Vagabonding pt3: आशावाद Aashaavaad: optimism. People on your Journey.
February 17, 2019
In my last post around preparing for vagabonding, I wrote about the amazing people you will almost certainly meet along the way and it got me thinking about the beauty of good friendship and mutual support.
After receiving a bit of negative feedback from someone on Facebook, I found myself reflecting on why some people see the world in a positive and optimistic light, whilst others seem to look at the world with pessimism and bitterness and how these relationships can have an affect on your mindset during your preparations for the journey and when you are on the road.
I think its important to have an awareness of these opposite ways in which people view the world, especially in the months leading up to any long-term travels. There are those who might want to block your path.
“We are all in the gutter, but some of us are looking at the stars.” — Oscar Wilde
Support and love from a fellow human being are truly uplifting things and can really stimulate you to take your next step on a big adventure.
I remember when I was in Africa, teaching in a small jungle village, I had been there for several months and was contemplating coming home. I had suffered a lot of ill health due to a mild dose of malaria and was feeling pretty fed up. Another volunteer who was from Ethiopia sat down with me and reminded me of all the wonderful adventures we had had and the joy on the children’s faces as we sang songs at the end of class. I was reminded of the friendship and kindness the village people had shown towards me and she then asked me the simple question: are you really willing to give all this up because of a bit of diarrhea?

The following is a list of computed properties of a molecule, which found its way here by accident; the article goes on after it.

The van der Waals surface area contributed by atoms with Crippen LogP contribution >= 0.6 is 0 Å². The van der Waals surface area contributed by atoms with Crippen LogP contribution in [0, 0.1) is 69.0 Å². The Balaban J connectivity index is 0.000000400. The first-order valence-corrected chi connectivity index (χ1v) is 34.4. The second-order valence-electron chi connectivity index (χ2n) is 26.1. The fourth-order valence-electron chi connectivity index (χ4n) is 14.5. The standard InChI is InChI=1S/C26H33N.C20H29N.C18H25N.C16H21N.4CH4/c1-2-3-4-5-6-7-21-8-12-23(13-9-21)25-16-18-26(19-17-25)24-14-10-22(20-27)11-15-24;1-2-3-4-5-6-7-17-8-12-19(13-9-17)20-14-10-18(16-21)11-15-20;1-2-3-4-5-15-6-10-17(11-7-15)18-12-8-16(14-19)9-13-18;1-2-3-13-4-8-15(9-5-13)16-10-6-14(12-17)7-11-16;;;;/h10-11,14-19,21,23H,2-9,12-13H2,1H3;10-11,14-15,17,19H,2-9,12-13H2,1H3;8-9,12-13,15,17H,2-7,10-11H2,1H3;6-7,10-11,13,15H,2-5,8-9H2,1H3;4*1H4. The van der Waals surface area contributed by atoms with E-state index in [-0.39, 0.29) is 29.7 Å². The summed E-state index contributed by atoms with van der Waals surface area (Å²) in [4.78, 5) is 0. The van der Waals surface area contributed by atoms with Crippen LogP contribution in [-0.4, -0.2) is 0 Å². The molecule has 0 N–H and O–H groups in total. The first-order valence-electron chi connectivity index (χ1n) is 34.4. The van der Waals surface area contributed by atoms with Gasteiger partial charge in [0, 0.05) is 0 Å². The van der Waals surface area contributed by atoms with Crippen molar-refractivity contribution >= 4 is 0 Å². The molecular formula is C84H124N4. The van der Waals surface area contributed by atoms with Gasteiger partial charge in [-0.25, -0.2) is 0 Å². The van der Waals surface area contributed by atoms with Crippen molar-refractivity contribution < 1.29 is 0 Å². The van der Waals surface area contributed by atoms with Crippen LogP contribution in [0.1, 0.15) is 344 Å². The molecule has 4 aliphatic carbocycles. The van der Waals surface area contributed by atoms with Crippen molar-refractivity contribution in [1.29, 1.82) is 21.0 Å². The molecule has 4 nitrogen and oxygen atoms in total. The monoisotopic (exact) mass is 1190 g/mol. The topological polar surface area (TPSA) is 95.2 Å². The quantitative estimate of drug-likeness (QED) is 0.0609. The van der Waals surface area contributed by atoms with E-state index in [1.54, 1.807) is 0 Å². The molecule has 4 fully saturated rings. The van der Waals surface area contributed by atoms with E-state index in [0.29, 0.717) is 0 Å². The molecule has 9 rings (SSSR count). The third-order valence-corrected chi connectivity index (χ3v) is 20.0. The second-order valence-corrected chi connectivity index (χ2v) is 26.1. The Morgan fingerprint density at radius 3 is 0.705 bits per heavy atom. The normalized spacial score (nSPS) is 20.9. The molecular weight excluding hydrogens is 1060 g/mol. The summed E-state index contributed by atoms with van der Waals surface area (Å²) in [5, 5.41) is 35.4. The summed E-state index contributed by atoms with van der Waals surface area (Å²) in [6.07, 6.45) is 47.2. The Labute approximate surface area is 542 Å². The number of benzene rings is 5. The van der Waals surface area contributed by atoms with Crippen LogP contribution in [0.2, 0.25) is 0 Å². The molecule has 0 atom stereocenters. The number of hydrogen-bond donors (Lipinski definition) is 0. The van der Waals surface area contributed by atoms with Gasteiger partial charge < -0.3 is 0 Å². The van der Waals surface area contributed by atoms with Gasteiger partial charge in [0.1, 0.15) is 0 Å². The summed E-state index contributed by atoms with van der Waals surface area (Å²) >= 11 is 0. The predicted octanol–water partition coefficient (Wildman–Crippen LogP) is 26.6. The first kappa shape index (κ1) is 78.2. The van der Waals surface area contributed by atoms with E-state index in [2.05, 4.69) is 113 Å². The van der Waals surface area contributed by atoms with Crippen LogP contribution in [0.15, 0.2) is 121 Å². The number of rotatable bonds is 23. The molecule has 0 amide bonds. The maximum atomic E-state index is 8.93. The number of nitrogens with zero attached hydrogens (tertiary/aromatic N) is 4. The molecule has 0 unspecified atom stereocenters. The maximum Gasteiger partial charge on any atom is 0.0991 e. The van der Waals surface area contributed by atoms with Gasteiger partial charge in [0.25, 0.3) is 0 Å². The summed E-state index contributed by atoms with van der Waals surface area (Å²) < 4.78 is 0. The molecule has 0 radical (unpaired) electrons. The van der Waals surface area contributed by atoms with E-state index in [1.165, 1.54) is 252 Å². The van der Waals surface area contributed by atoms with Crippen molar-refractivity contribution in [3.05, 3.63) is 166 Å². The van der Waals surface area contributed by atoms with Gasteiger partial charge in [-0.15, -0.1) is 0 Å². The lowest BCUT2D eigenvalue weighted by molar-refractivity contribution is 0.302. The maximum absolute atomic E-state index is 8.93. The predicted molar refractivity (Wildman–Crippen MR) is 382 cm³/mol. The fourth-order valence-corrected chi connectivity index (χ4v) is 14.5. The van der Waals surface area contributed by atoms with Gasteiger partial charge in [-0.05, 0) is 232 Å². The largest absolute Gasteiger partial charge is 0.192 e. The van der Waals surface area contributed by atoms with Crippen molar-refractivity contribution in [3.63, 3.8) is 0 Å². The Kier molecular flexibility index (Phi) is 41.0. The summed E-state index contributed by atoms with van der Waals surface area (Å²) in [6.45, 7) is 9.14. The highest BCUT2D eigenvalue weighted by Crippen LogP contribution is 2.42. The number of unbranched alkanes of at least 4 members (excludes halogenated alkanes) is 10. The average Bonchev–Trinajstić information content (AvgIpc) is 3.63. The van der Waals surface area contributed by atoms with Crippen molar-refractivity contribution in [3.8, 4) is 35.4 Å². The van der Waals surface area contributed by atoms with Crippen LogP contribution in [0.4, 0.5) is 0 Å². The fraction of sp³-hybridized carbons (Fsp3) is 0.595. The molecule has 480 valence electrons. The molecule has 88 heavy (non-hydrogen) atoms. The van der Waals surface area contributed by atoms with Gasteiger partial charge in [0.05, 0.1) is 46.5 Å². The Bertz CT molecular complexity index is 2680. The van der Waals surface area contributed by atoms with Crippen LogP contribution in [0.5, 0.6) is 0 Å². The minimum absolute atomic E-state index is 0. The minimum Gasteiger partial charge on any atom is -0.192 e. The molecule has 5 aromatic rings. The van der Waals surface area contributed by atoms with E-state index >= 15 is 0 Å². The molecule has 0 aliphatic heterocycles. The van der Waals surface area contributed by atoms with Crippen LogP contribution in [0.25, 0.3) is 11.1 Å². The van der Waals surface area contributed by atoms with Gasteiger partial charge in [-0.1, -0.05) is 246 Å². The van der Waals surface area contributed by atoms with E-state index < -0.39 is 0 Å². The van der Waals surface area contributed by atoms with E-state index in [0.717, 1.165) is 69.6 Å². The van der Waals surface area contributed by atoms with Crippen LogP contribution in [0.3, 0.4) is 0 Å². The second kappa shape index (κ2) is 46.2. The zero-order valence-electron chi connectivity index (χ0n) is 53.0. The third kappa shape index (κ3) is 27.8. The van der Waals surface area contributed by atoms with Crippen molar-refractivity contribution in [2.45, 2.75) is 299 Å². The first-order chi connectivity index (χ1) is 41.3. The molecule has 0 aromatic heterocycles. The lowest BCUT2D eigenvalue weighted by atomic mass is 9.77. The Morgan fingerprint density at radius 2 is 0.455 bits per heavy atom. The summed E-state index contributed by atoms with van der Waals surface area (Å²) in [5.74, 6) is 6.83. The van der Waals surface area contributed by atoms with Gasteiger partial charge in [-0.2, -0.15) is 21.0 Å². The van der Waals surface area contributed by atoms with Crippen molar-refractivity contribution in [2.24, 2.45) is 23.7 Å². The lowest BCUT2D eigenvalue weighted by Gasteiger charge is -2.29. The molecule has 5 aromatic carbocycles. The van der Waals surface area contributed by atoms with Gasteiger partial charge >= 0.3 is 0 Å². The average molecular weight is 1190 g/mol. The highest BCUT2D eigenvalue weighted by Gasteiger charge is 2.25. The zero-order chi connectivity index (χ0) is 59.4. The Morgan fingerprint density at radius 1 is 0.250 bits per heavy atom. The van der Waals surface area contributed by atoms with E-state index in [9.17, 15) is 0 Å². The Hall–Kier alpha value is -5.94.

Of course it was more than just a dose of the trots, but I knew what she was saying, That lady from Ethiopia was reminding me of why I was there and although I felt rough at the time I would regret it later if I went home.
The support from someone I had met on my travels then stimulated me to make the right decision and stay on in the Gambia and thank god I did; it was amazing.
What I’m trying to say is, most of the people you will meet on the road while taking on something massive like vagabonding around the world, will be the fuel you need to keep going. In my experience human kindness and friendship are amazing qualities and on the road: you are rarely really alone.
We must not forget that the journey begins when your preparations get underway and its at this stage where the danger lies. This is the period when the trap can be laid by concerned family members or bogus friends. This is where any sign of weakness can result in your falling for the rhetoric from the pessimists and the naysayers who will use this preparation period to change your mind.